HMRC begin IR35 compliance checks

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Andy Vessey
30 Sep 2021 @ 03:35 pm
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Not even
6 months have passed since the IR35 reforms to the private sector, but it has
been reported that HMRC has begun IR35 compliance checks – specifically for those in the
energy and finance sectors. Last week, the Institute of Chartered Accountants revealed
that HMRC has been issuing letters to organisations in these industries, to
find out more about their process of hiring contractors working through their
own intermediary, such as through a Personal Service Company (PSC). The letter
states this is to ensure that organisations are supported in correctly applying
the off-payroll working rules (otherwise known as IR35).

The IR35
reforms, which came into effect on the 6th of April this year, saw
the responsibility for contractors employment status shift to the client that they
engaged with. This followed on from the public sector IR35 reform, which
occurred back in April 2017.

What are HMRC compliance checks?

The compliance checks, not to be confused
with enquiries, are being conducted per HMRC’s briefing of 15th
February 2021, ‘supporting organisations to comply with changes to the
off-payroll working rules (IR35)’
, which sets out the department’s
compliance principles:

– Support
taxpayers who are trying to do the right thing and comply with the rules;

– Help
taxpayers meet their responsibilities under the off-payroll rules;

– Help
taxpayers correct mistakes, where necessary; Check
that mistakes are corrected;

– Identify
and correct non-compliance with the off-payroll rules; Challenge
deliberate non-compliance;

– Challenge
tax avoidance schemes to avoid the off-payroll rules or otherwise to reduce the
tax payable;

– Use
a specialist team to carry out the work.

Financial services, oil and gas sectors targeted by HMRC on

As reported by the Institute of Chartered
Accountants, it is organisations in financial services, oil and gas that have
received the compliance letter from HMRC. Whilst it was expected that HMRC
would undertake some compliance activity around the off-payroll rules, and
indeed it has been predicted that this would happen 6 months down the line from
6th April 2021, it is interesting that the department has focused on
the oil and gas, and the banking and finance sectors. Before lockdown, these
were the sectors that HMRC had been targeting for a number of years by
conducting IR35 enquiries into contractors who were working within these industries.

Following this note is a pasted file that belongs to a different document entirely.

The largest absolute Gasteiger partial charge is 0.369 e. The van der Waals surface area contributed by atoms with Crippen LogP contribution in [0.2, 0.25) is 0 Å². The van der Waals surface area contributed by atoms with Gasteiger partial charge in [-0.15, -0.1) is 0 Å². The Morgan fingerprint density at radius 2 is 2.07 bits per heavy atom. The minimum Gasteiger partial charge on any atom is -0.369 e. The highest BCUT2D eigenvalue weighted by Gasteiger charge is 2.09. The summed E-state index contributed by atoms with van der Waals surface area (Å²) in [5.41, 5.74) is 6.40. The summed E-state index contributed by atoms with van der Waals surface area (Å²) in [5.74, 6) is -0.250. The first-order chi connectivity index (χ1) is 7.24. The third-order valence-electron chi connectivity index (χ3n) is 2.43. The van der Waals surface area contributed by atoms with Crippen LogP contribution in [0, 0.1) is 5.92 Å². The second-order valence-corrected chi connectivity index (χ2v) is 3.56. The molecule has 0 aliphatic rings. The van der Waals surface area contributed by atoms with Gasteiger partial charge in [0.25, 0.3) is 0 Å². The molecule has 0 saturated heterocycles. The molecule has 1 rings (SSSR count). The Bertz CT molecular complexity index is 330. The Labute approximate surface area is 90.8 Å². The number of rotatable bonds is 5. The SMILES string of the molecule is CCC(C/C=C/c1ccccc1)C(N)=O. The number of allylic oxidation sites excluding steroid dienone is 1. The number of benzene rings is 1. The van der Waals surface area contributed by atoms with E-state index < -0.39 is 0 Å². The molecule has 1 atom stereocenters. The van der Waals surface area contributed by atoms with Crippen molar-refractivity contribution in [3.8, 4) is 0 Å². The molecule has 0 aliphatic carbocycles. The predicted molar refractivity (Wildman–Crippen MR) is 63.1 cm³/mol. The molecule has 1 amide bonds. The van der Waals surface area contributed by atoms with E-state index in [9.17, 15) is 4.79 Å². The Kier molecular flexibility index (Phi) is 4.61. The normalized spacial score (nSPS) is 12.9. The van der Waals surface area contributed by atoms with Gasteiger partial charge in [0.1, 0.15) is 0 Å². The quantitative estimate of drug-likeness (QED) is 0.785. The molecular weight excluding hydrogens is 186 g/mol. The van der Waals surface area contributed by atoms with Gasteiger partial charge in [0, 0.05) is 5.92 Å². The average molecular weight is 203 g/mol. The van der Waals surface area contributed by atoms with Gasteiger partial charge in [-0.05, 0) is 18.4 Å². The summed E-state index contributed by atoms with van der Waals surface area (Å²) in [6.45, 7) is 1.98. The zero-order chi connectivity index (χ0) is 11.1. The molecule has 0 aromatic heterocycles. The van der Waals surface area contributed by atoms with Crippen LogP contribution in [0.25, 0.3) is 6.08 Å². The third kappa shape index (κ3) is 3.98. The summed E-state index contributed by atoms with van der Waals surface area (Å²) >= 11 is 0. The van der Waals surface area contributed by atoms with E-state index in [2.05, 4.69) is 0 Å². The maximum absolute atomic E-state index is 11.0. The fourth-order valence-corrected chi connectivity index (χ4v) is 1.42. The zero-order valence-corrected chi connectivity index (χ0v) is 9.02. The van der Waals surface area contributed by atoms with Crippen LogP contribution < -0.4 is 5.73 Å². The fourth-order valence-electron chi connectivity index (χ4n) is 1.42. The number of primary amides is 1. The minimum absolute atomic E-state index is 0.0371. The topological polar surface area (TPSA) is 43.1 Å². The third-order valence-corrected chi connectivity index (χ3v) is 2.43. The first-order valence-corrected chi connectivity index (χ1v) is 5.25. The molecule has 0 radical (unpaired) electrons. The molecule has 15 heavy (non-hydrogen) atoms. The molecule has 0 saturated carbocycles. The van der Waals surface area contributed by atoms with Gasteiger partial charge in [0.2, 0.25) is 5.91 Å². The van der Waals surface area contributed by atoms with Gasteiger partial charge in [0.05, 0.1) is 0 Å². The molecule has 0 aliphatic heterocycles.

HMRC wasted no time in completing IR35 checks

Hirers within these sectors would have only
had to complete their first employment intermediaries report by 5th
August, covering the period 6th April to 5th July 2021,
so it is doubtful that HMRC has sufficiently interrogated these reports to lead
them to suspect there is something awry in these industries. It, therefore,
could be speculated that HMRC has specifically targeted these areas to identify
individual contractors that they may have had their sights on pre-6th
April 2021, to gather information en masse and more efficiently, before
deciding whether or not to initiate separate IR35 enquiries into some Personal
Service Companies. Whilst HMRC
has committed not to use information acquired as a result of the changes to the
off-payroll working rules to open new enquiries for previous tax years, the
department waive this assurance where they have reason to suspect fraud or
other criminal behaviour.

These contractors would, of course, have
been working ‘outside’ IR35 before 6th April 2021 and continue to be
treated as such by the same engager after 6th April. Where a contractor
has been working for the same organisation for a number of years, the potential
tax and NIC yield could be significant. This is due not only to the earning
power of these highly skilled workers but also because HMRC can go back at
least 4 years if the department believes they can successfully challenge the
status decisions made thus far.

What can organisations do?

Organisations receiving these compliance
letters should not panic and think that they must be doing something wrong, as
that may not be the case at all. An immediate response is not required, it is
important to remember that HMRC are not conducting these checks by personal
visit but rather by telephone or in writing.

Instead of having a telephone conversation
with HMRC, you could elect to deal with their request by post or e-mail, such
is the right of the taxpayer. The advantage of adopting this approach is that
should HMRC have any supplementary questions then proper consideration can be
given to the responses rather than being put on the spot and saying something
that may be open to misinterpretation by HMRC and that could lead to further
unwanted HMRC scrutiny.

Whilst this may delay the compliance check,
this can be minimised if communication is made by e-mail. HMRC will maintain
that, in the absence of a face-to-face meeting, a telephone conversation will
be the best way to expedite the compliance check but this should be resisted if
the hiring business is not comfortable with this, as it is their taxpayers
right to do so.

How can Kingsbridge help?

The letter concludes by saying that “If
you have an adviser acting on your behalf, you may wish to show them this
At this point, Kingsbridge can pick up the baton on behalf of the
organisation and act as the buffer between them and HMRC. If you have received
a letter, Kingsbridge can support you via it’s consultancy offering. We can
also provide additional support, from specialist IR35 defence to IR35 training.
Whether you are currently partnered with Kingsbridge or not, get in touch with
our specialist IR35 team, who will be able to talk through your options. To
find out more, just email
or contact us.